By Taki S. Raton
At the age of 13, this young filmmaker was for three years the voice of Tyrone the Moose in Nickelodeon’s Emmy Award- Winning animated series ‘The Backyardigans.’
The voice over artist would eventually receive a certificate of recognition from the Academy of Television Arts & Science for his work on ‘The Backyardigans.’
He is young, gifted, and Black. Now 17 and a senior at Hackensack High School in Hackensack, New Jersey, Jordan Coleman is an award winning filmmaker, actor, author, activist, honor role student, and athlete.
Jordan’s mom, Chrisena Coleman, a former Daily news reporter covering entertainment as well as the courts in the Bronx, challenged him to use some of his savings from his cartoon opportunity to make a positive impact on his community.
As founder of Just Between Girlfriends, a philanthropy and social group, Coleman’s mother always taught her sons the importance of giving back.
“From the time he was 4, he went with us, doing clothes drives and school drives where we collected items for kids who didn’t have toys or school supplies,” she is quoted in a Carrie Stetler’s June 5, 2009 New Jersey Star Ledger writing.
Coleman adds that “We would take him on the street with us into Newark, East Orange, and in Brooklyn to let him see things for himself. Instead of us giving the items to a program, would go on the streets and pass out the bags.”
His father is New York State’s Senator Eric Adams. Adams and Coleman split up when Jordan was 2, although Adams has maintained a close relationship with Jordan and his brother Justin. Both Adams and Coleman instilled in the boys early on the significance of education and sighting a vision of success in their future.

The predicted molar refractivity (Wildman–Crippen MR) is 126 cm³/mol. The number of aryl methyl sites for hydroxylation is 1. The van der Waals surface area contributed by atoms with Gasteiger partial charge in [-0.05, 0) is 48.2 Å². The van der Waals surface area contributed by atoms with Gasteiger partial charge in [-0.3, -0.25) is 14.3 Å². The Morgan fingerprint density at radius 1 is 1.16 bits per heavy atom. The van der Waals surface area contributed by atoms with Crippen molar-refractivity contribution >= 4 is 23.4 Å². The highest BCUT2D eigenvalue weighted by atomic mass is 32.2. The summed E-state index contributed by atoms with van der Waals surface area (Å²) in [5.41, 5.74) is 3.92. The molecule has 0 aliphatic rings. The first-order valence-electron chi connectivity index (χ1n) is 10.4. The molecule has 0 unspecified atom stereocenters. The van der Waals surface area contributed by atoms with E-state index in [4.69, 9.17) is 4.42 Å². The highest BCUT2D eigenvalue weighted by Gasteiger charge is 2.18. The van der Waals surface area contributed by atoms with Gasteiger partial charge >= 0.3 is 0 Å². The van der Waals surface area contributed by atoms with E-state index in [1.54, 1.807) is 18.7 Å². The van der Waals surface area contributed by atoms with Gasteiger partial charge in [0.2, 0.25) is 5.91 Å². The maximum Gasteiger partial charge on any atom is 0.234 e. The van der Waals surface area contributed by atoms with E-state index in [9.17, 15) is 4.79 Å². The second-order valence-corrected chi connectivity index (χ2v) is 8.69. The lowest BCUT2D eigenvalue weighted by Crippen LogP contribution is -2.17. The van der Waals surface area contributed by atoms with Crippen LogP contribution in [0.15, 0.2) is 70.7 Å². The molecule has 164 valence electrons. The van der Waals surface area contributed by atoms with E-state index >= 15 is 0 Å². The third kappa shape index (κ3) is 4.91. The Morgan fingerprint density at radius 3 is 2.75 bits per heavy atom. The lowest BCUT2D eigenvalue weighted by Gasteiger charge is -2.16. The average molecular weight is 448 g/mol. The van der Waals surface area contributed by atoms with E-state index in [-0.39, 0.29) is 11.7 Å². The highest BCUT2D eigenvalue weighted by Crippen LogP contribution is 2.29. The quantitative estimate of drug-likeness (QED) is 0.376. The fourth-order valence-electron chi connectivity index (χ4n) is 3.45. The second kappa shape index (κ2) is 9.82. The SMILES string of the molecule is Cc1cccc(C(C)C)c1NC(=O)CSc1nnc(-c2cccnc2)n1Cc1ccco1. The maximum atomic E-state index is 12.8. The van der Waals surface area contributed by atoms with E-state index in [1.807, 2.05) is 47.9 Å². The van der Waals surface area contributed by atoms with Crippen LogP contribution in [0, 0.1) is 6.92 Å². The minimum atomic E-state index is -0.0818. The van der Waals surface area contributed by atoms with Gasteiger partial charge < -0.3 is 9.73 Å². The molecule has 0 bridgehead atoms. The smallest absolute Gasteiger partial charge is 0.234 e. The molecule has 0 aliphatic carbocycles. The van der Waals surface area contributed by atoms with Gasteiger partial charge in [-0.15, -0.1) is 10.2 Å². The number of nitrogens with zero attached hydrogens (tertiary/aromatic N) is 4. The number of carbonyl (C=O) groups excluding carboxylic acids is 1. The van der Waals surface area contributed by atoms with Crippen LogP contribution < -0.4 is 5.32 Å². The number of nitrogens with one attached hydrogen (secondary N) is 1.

“Harvard and Yale, definitely not jail,” Chrisena Coleman sternly reminds AFL-CIO Milwaukee Labor Press publishes final issue her sons.
Given his Nickelodeon experience and the training and exposure of his parents, young Jordan during his 13th year was inspired to write, direct and produce ‘Say It Loud!’ a youth film exploring the importance of education for African American boys. Even then at sixth grade while a student at Hackensack Middle School, Jordan was keenly aware of the 2006 study by the Manhattan Institute for Policy Research noting that nationally, only 48 percent of African American males earn a high school diploma.
According to Stetler, Jordan witnessed evidence of the challenged performance of his fellow African American male students firsthand. He noticed that even on the elementary level, he watched Black classmates growing discouraged with schooling and selecting instead to pin their dreams on becoming a star athlete or entertainer. “They weren’t really focusing on schoolwork, “says Jordan in the Ledger. “They were focusing on being the next NBA star, or rapper or celebrity.”
With contact assistance from his mom, Jordan wrote dozens of letters asking to interview his subjects. “I’m writing to you because you have done something wonderful in your lifetime,” he writes in his opening remarks.